The East London Advertiser West Ham blog competition is here

The East London Advertiser blog-off is here. Below are three writers who wish to be regular bloggers on the site. Please read each contribution as well as their bio and you can vote for your favourite here. The blogger with the highest vote percentage by 10am Monday will be the winner, with their thoughts on West Ham published every Wednesday.

Paul is a 32-year-old reluctant city boy, who loves West Ham, Essex cricket, boxing and horse racing and tells hammers’ fans why there is no reason to panic about the club’s current league position.

As they made the journey back to London from the West Midlands, their side having secured only a point from a game described in various quarters as ‘must-win’, ‘a relegation six-pointer’ and ‘do or die’, West Ham’s magnificent travelling support could be forgiven for feeling downcast as they considered their plight, and the consequences of failing to win such a ‘crucial’ game, couldn’t they?

Well, no, not really. It’s true that the season has not, to this stage, been an unqualified success; but talk of relegation battles and must-win games is premature at best, and sensationalist nonsense more realistically.

The season is 8 games old & West Ham lie 4 points from 9th spot. Manchester United currently sit 5 points behind leaders Chelsea. Are we to assume that Sir Alex Ferguson’s team are in ‘crisis’, that every game between now and the end of the season for them is a ‘must-win’, or should we just hand the trophy to Chelsea now and be done with it?

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Yes, West Ham prop up the table with 1 win from 8 games, and of course, they need to turn performances into victories; but the overwhelming feeling amongst the majority of Hammers fans is that progress is being made, albeit at a slower rate than would be ideal. That’s not to say that everything in the Upton Park garden is rosy, but there’s plenty about which to feel positive.

West Ham are unbeaten in 5 games, 4 of those in the Premier League. The defensive frailties that so blighted the 4 successive defeats that kicked off the campaign seem, for the most part, to be a thing of the past; the midfield cordon are providing an excellent blend of defensive responsibility and a creative spark, and in the final third, Avram Grant’s side look lively and threatening - although this has not translated into the number of goals their all-round endeavour has warranted. Yet.

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Mile End-born Chris has been a season ticket holder at Upton Park for 15 years and gives his reasons why it’s time for the Hammers to move from Upton Park.

To Move or Not to Move, That is the Question

The big news is that UK Athletics are supporting the joint bid by West Ham and Newham Council to take over the Olympic Stadium post 2012.

Opinion is very much divided on this subject; stay at our spiritual home, or rebuild the club at a new home? It is more than 40 years since I first set foot in the Boleyn Ground and, for me, it’s a no-brainer.

If West Ham are serious about wanting to compete at the very top then we have to move. The Upton Park I loved and grew up with started to die the day they put seats in the West Side, a job that was completed with the demise of the North and South Banks. The ground as it is holds no particular affection for me, the best times, for example Eintract Frankfurt, 1976, and Aston Villa, FA Cup 1980, were stood on those terraces, those days are gone, football has changed forever, sadly there’s no going back.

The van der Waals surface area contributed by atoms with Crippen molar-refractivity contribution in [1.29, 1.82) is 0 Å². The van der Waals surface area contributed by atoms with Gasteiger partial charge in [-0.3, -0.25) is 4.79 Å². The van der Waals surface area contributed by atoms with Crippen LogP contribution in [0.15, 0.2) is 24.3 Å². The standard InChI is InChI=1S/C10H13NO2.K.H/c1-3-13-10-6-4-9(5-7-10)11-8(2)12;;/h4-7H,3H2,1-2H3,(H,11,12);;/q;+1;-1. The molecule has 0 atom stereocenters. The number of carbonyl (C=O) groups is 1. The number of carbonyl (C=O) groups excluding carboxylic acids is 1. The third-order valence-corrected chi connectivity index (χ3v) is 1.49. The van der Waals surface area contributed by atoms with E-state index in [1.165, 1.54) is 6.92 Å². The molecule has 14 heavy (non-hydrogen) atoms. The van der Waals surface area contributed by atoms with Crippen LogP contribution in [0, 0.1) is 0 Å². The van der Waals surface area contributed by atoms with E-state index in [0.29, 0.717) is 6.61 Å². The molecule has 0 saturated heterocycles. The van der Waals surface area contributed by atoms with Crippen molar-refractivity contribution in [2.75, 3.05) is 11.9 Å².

The choices are stark; stay at Upton Park, with limited capacity, with poor transport infrastructure, with little room for development, or move to a stadium that, with a little imagination, could become a great place to play and watch football. True there are many problems to be overcome, the running track being a major bone of contention, but it is not beyond the wit of man to find solutions. It’s a once in a lifetime opportunity for West Ham to finally realise it’s potential, so while I will always have my memories it’s time to move forwards and look towards would could be a great future.

Peter Preston’s favourite West Ham memory is Bobby Zamora’s play-off final goal and here he talks of the importance of the Carling Cup.

With Stoke City coming up in next weeks Carling Cup last-16 tie, and the prospect of progressing through to the latter stages of a competition that we can rightly expect to do well in, we ask ourselves what winning the trophy would do for West Ham.

Along with West Ham’s slow start to the League season and the priority to stay in the top tier of English football for another year we also have a cold winter looming, the festive fixture list and the injury curse still lingering over the club’s shoulder.

How much can we demand from our squad to make the mid-week run-outs in the pursuit of a trophy that many teams consider a competitive assessment of their bench and reserves?

We can expect to give it a go, because for West Ham it will mean something. For too long that winning feeling, that rush of excitement and pride in something we invest so much in to, has been missing. We now seem to have a board-room and coaching team of people that are settled and focused on taking the club forward, and any success will help to draw a line under the past few seasons and stamp our intent and commitment to a more successful future. We will not win the league, and will do well to be away from the drop-zone comeApril, but a positive run in the Carling cup will install massive belief and purpose into the team for the rest of the season. And in the stands too.

So Come on you Irons!!

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